Reading only a single ebt in isolation from the others is a serious mistake in interpretation.


Even the earliest commentary is for suttanipata


For they each say the other’s teaching is inferior,
while firmly advocating their own.

Excerpt From
The Suttanipata

This material may be protected by copyright.

Therefore he has overcome disputes,
since he does not regard another teaching as supreme.

Excerpt From
The Suttanipata

This material may be protected by copyright.

You truly believe that the Buddha from outside the Sutta Nipata is not the real Buddha. This is a belief. A belief that you are ready to advocate on a Buddhist forum against people who do not share your views, which does not exactly sound like “overcoming disputes” to my ear.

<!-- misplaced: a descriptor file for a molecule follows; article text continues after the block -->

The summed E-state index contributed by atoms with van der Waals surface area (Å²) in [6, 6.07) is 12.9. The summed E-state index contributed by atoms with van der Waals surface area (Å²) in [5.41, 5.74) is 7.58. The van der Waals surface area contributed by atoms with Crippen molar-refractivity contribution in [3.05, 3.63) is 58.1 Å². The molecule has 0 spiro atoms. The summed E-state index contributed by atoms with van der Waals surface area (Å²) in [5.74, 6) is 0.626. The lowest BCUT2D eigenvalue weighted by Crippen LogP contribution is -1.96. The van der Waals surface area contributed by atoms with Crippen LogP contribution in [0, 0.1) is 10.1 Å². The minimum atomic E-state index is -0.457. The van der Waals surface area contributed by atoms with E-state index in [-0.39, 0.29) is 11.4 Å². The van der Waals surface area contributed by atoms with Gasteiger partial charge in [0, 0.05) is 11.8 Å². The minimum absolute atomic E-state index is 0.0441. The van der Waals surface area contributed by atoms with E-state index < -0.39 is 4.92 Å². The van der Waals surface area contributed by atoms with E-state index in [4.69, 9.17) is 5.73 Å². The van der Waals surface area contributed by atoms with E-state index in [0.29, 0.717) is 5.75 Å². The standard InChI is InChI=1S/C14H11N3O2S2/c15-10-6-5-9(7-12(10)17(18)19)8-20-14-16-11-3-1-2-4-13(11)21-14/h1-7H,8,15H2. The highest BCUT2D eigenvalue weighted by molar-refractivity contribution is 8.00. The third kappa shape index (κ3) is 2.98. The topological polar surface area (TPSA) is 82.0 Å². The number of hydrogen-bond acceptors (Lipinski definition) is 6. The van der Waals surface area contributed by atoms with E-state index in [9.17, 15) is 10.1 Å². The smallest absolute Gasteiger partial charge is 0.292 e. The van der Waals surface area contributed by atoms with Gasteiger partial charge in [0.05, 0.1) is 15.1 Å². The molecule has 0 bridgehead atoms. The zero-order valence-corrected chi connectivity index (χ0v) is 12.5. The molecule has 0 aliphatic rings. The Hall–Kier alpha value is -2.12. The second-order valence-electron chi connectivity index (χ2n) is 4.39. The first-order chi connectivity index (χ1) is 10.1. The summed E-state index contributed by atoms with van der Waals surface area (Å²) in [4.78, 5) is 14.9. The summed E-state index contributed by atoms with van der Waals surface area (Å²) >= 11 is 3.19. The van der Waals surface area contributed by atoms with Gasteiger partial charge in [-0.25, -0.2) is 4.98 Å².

To me, this is a serious contradiction to what the Lord Buddha actually teaches in these Sutta Nipata talks. You may or may not be correct but if you take the Sutta Nipata teachings to heart, posts like this one are superfluous at best.


Well Bhante Sujato mentions still that Anguttara Nikāya came later. So still the topic should be that why still believe in the Jain sutta being so early to be on suttacentral? Bhante @sujato

Sounds like what I heard from Christians. To be honest. Because they insist you need to go back in old testament etc

He has overcome disputes since his teaching is supreme. Not because he backs away from them.